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Idaho: Language

These data come from the U.S. Census Bureau's American Community Survey. They are based on averages of data collected in 2012, 2013, 2014, 2015, and 2016. These estimates cannot be used to say what is going on in any particular year in the period, only what the average value is over the full period. The Census Bureau's American Factfinder provides 3-year estimates for counties with at 20,000 people, and 1-year estimates for counties with at least 65,000 people. We use 5-year estimates because they are available for all counties and allow comparison to other counties within the region.
 
The ability of Hispanics to speak English "Very well" versus "Less than 'very well'" differs by whether the population is native-born or foreign-born. The American Community Survey categorizes the survey respondent's ability to speak English, specifically the respondents who reported speaking a language other than English, as speaking English "Very well," "Well," "Not well," or "Not at all." Those who answer "Well," "Not well," or "Not at all" can be grouped together and termed "Less than 'very well.'" Survey respondents are not instructed as to interpretation of these response categories and the response is self-reported.
 
In Idaho in 2012-2016:
  • the native-born Hispanic population numbered 117,115, and 54 percent spoke only English, 38 percent spoke English "Very well" while 8 percent spoke English "Less than 'very well,'"
  • the foreign-born Hispanic population numbered 56,853, and 5 percent spoke only English, 30 percent spoke English "Very well" while 65 percent spoke English "Less than 'very well.'"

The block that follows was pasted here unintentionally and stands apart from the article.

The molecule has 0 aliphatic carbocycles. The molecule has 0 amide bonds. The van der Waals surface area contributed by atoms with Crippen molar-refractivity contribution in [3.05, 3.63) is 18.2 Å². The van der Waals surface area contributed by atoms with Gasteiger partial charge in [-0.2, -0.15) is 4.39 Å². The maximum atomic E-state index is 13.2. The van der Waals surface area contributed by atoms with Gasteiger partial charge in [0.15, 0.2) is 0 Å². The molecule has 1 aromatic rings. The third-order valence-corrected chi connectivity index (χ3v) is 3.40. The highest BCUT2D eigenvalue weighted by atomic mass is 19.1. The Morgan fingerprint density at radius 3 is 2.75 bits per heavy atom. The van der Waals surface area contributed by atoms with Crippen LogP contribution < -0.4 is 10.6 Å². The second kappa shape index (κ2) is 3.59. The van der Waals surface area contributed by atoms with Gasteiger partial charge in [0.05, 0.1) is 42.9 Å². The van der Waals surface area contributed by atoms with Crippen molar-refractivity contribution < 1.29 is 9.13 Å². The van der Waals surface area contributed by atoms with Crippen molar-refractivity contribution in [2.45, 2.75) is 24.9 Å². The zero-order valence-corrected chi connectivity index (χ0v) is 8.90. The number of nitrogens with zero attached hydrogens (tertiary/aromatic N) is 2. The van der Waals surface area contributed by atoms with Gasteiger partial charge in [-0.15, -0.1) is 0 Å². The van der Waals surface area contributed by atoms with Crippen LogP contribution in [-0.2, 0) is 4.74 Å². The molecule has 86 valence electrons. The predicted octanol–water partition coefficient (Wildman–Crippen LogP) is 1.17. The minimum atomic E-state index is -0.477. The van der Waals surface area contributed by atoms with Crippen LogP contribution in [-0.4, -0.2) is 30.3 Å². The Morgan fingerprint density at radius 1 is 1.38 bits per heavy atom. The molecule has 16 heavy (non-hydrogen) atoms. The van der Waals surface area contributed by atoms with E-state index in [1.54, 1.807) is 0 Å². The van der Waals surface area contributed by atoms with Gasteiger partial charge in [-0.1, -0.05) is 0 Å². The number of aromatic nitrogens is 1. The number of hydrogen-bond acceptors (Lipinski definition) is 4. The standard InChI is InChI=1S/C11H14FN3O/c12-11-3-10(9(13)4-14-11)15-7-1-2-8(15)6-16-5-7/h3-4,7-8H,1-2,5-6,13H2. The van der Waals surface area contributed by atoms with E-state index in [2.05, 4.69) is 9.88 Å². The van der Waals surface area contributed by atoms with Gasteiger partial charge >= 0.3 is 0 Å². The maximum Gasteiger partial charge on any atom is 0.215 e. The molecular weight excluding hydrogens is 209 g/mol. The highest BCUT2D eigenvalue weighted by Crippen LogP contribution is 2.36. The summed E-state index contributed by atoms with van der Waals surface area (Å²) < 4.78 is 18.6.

To get the most out of this indicator . . .

Ask questions:

· What’s the ethnic make-up of your county (e.g., how many are Hispanic and how many are non-Hispanic)?

· How is it changing over time?

· Is the Hispanic population growing at a different rate than the population as a whole?

Dig deeper:

· Look at the county rankings for your state and/or view maps to see how your county compares to others.

· Use the U.S. Census Bureau’s American FactFinder to learn more about the local Hispanic population. Many indicators at this site report data for both Hispanics and non-Hispanics. See http://factfinder2.census.gov.

· Take a Big Picture view of your county.

· If you have specific questions, send us an e-mail.



NOTE: These ACS data are estimates based on a five-year average, meaning that data gathered from 2012, 2013, 2014, 2015, and 2016 are averaged together to come up with the results shown here. There is no problem with comparing these data to census data from 2000. For a technical discussion of the "margins of error" associated with ACS estimates, please see: (http://www.census.gov/acs/www/Downloads/data_documentation/Accuracy/MultiyearACSAccuracyofData2010.pdf) (http://www.census.gov/acs/www/Downloads/handbooks/ACSGeneralHandbook.pdf)

Source: 2006-2016 American Factfinder, (https://factfinder.census.gov/); (ACS: Table B16005 and B15006I) DATE LAST UPDATED: December 7, 2017




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